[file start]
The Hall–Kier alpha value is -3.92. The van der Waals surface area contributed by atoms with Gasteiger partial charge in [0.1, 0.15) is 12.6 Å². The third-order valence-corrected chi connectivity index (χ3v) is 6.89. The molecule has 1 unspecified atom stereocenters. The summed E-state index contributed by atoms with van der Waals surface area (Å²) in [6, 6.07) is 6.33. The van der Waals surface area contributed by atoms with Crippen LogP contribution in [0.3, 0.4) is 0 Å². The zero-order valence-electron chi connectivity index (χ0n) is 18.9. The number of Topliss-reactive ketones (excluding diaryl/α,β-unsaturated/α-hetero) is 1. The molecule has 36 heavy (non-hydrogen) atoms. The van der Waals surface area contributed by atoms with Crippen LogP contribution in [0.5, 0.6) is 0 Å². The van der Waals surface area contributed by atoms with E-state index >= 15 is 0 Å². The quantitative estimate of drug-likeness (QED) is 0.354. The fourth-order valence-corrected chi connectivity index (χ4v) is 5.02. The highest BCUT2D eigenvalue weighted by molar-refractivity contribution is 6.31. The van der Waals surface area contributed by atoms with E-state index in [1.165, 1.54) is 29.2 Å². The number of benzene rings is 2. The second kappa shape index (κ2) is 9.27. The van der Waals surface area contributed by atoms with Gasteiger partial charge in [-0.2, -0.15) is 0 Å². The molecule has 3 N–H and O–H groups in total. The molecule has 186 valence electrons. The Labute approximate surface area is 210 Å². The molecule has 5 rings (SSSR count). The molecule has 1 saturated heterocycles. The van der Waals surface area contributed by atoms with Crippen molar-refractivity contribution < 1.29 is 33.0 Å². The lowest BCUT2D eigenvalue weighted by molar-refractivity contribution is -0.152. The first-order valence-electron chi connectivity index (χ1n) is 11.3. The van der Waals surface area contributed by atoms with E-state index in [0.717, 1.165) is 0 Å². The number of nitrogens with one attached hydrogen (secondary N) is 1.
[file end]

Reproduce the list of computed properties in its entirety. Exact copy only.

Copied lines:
The Hall–Kier alpha value is -3.92. The van der Waals surface area contributed by atoms with Gasteiger partial charge in [0.1, 0.15) is 12.6 Å². The third-order valence-corrected chi connectivity index (χ3v) is 6.89. The molecule has 1 unspecified atom stereocenters. The summed E-state index contributed by atoms with van der Waals surface area (Å²) in [6, 6.07) is 6.33. The van der Waals surface area contributed by atoms with Crippen LogP contribution in [0.3, 0.4) is 0 Å². The zero-order valence-electron chi connectivity index (χ0n) is 18.9. The number of Topliss-reactive ketones (excluding diaryl/α,β-unsaturated/α-hetero) is 1. The molecule has 36 heavy (non-hydrogen) atoms. The van der Waals surface area contributed by atoms with Crippen LogP contribution in [0.5, 0.6) is 0 Å². The van der Waals surface area contributed by atoms with E-state index >= 15 is 0 Å². The quantitative estimate of drug-likeness (QED) is 0.354. The fourth-order valence-corrected chi connectivity index (χ4v) is 5.02. The highest BCUT2D eigenvalue weighted by molar-refractivity contribution is 6.31. The van der Waals surface area contributed by atoms with E-state index in [1.165, 1.54) is 29.2 Å². The number of benzene rings is 2. The second kappa shape index (κ2) is 9.27. The van der Waals surface area contributed by atoms with Gasteiger partial charge in [-0.2, -0.15) is 0 Å². The molecule has 3 N–H and O–H groups in total. The molecule has 186 valence electrons. The Labute approximate surface area is 210 Å². The molecule has 5 rings (SSSR count). The molecule has 1 saturated heterocycles. The van der Waals surface area contributed by atoms with Crippen molar-refractivity contribution < 1.29 is 33.0 Å². The lowest BCUT2D eigenvalue weighted by molar-refractivity contribution is -0.152. The first-order valence-electron chi connectivity index (χ1n) is 11.3. The van der Waals surface area contributed by atoms with E-state index in [0.717, 1.165) is 0 Å². The number of nitrogens with one attached hydrogen (secondary N) is 1.